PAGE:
Capital is one of the greatest needs for all small business owners, especially entrepreneurs of color. Borrowing isn’t always the optimal way to finance your business. Loans have to be repaid and depending on the interest rate and term, debt might not be the In the wake of COVID-19, many companies and business support organizations have developed cash grant programs to help small businesses survive and recover.
Cash grants, which can provide businesses some breathing room and funds to invest could be a viable alternative to a loan, and may often be what small businesses need to stabilize in the wake of COVID-19 and fuel their growth.
While grants can be the source of flexible capital, finding them can be challenging. There are important takeaways from the work of private companies and organizations who have and continue to provide on-the-ground support to small businesses.
In late March, PepsiCo, Inc. launched Jefa-Owned (meaning “owned by a Latina Boss”) to help Latina-owned, food and beverage small businesses gain access to personalized business building support services. This program will be led through Pepsico’s Juntos Crecemos – “Together We Grow” program – a $ 50 million platform providing short and long-term support to Hispanic small businesses, specifically, restaurants, bodegas and carnicerías, over the next five years.
“We know that Latina small business owners are a powerful economic force and they create their own businesses at six times the national average. Unfortunately though, with a combination of the pandemic and existing systemic and cultural barriers, they disproportionately have had a lot of challenges. , ”Said Esperanza Teasdale, Vice President & General Manager of the Hispanic Business Unit for PepsiCo Beverages North America.
Jefa-Owned Participants will receive one-on-one coaching and guidance on their unique business challenges. Latina business owners can explore applying at: Pepsicojuntoscrecemos. com / jefaowned. Like with grantees through Juntos Crecemos, PepsiCo wants to build lifelong relationships with the company.
“We know these people one-to-one. We know their stories. We know where they’re from. We know what their passions are. Those relationships are going to last a lifetime,” said Teasdale.
PepsiCo isn’t alone in their support of small businesses. Earlier this year, Reimagine Main Street launched Backing Black Business: Small Business Grants, which administered $ 2 million in cash grants to more than 200 Black women small business owners. This effort, in partnership with Black Girl Ventures, US Black Chambers, Inc., Walker’s Legacy, and 10 other leading organizations across the country that serve Black women entrepreneurs, provided funding to entrepreneurs ranging from $ 5,000 to $ 50,000.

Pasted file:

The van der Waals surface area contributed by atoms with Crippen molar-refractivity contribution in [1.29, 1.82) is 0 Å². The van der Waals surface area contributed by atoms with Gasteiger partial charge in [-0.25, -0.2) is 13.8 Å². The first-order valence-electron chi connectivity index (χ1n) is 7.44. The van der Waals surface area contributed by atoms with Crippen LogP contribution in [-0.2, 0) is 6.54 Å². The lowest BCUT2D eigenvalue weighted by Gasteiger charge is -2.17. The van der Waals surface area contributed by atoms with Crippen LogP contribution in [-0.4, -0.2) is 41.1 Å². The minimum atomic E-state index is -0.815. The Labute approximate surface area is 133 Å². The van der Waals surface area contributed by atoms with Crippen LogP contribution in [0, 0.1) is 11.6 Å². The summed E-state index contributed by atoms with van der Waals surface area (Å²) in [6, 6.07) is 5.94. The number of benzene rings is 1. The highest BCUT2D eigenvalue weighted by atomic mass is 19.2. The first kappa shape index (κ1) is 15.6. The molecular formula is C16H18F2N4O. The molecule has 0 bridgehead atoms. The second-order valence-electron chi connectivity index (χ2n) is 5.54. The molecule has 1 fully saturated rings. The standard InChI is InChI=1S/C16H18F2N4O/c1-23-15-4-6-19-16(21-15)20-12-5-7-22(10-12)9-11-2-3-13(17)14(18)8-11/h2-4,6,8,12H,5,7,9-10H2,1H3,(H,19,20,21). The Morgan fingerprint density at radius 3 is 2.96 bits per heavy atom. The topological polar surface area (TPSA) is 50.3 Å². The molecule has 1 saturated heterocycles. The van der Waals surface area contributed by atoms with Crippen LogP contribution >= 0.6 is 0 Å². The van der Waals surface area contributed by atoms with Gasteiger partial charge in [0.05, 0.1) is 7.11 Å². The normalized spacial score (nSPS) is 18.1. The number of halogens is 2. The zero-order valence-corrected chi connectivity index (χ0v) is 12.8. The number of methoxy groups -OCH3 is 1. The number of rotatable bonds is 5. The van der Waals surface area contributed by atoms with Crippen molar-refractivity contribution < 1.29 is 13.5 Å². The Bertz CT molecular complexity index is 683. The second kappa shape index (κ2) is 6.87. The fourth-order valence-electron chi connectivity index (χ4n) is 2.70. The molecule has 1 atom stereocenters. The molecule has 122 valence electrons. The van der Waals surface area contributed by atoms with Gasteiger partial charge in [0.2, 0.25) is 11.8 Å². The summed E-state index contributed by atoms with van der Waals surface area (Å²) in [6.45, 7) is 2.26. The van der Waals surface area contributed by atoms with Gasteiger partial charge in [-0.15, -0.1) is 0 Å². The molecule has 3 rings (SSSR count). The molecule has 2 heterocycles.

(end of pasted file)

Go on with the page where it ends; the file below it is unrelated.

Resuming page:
In July, applications will open for a grant program for Asian American and Pacific Islander (AAPI)-owned small businesses, presented by Reimagine Main Street and the National Asian / Pacific Islander American Chamber of Commerce and Entrepreneurship (National ACE). Since the pandemic’s early days, National ACE has been involved in several grant programs providing essential funding to struggling AAPI small businesses across the country.
“Over the past two years, the AAPI community has experienced both the economic fallout of Covid-19 and a surge in hate crimes. We are committed to doing everything to help AAPI-owned businesses not only recover from the pandemic, but prosper in today’s world and economy, ”said National ACE Chief Executive Officer & President, Chiling Tong.
In addition, here are five additional grant programs that are currently or will soon be available.
- NASE Growth Grants: The National Association for the Self-Employed (NASE) offers $ 4,000 Growth Grants for entrepreneurs to grow their businesses.
- Comcast RISE: This initiative gives growth grants to women-owned businesses and businesses in underserved communities. Comcast RISE also provides support in consulting, media promotion, and technology.
- State Farm LISC: State Farm is partnering with the Local Initiatives Support Corporation (LISC) to support businesses in 12 metropolitan areas, including Atlanta, the Bay Area, Central Illinois, Chicago, Houston, Indianapolis, Milwaukee, the Twin Cities, New York, Philadelphia, Phoenix , and Puget Sound.
- Digitalundivided’s Do You Fellowship: The Do You Fellowship provides a $ 5,000 equity cash grant for high-potential, innovative Black and Latina women entrepreneurs, along with professional development and access to exclusive mentorship and resources.
- Fast Break for Women-Owned Businesses: A partnership between LegalZoom, the NBA, WNBA, and NBA G League, Fast Break offers $ 10,000 grants and free LegalZoom services.
Access to capital remains among the greatest challenges facing small businesses, and there is no single solution that will solve this constraint. However, many larger businesses and organizations across the country not only want to lift up small businesses, but build long-term relationships with Entrepreneurs should keep their eyes open for grants that can help sustain and grow their business.